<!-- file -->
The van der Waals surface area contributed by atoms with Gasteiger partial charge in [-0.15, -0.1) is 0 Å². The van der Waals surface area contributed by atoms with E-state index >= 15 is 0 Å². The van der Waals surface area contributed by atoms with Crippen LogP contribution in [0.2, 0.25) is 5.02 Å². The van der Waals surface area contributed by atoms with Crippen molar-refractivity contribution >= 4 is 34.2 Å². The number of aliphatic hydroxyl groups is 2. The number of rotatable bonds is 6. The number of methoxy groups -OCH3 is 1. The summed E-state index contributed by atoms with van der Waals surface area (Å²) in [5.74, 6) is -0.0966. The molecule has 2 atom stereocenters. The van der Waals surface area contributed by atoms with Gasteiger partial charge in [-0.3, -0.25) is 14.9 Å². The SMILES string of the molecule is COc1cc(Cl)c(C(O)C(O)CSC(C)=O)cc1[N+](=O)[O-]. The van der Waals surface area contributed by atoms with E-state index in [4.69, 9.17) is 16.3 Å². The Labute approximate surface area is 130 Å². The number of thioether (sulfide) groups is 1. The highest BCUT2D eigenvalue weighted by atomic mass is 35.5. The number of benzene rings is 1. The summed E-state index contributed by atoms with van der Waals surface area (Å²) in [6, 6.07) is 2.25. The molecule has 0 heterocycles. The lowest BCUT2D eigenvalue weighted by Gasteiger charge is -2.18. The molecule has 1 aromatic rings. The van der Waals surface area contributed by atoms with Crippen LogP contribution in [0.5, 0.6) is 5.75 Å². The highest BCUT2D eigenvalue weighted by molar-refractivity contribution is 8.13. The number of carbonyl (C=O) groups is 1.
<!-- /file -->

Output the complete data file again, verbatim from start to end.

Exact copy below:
The van der Waals surface area contributed by atoms with Gasteiger partial charge in [-0.15, -0.1) is 0 Å². The van der Waals surface area contributed by atoms with E-state index >= 15 is 0 Å². The van der Waals surface area contributed by atoms with Crippen LogP contribution in [0.2, 0.25) is 5.02 Å². The van der Waals surface area contributed by atoms with Crippen molar-refractivity contribution >= 4 is 34.2 Å². The number of aliphatic hydroxyl groups is 2. The number of rotatable bonds is 6. The number of methoxy groups -OCH3 is 1. The summed E-state index contributed by atoms with van der Waals surface area (Å²) in [5.74, 6) is -0.0966. The molecule has 2 atom stereocenters. The van der Waals surface area contributed by atoms with Gasteiger partial charge in [-0.3, -0.25) is 14.9 Å². The SMILES string of the molecule is COc1cc(Cl)c(C(O)C(O)CSC(C)=O)cc1[N+](=O)[O-]. The van der Waals surface area contributed by atoms with E-state index in [4.69, 9.17) is 16.3 Å². The Labute approximate surface area is 130 Å². The number of thioether (sulfide) groups is 1. The highest BCUT2D eigenvalue weighted by atomic mass is 35.5. The number of benzene rings is 1. The summed E-state index contributed by atoms with van der Waals surface area (Å²) in [6, 6.07) is 2.25. The molecule has 0 heterocycles. The lowest BCUT2D eigenvalue weighted by Gasteiger charge is -2.18. The molecule has 1 aromatic rings. The van der Waals surface area contributed by atoms with Crippen LogP contribution in [0.5, 0.6) is 5.75 Å². The highest BCUT2D eigenvalue weighted by molar-refractivity contribution is 8.13. The number of carbonyl (C=O) groups is 1.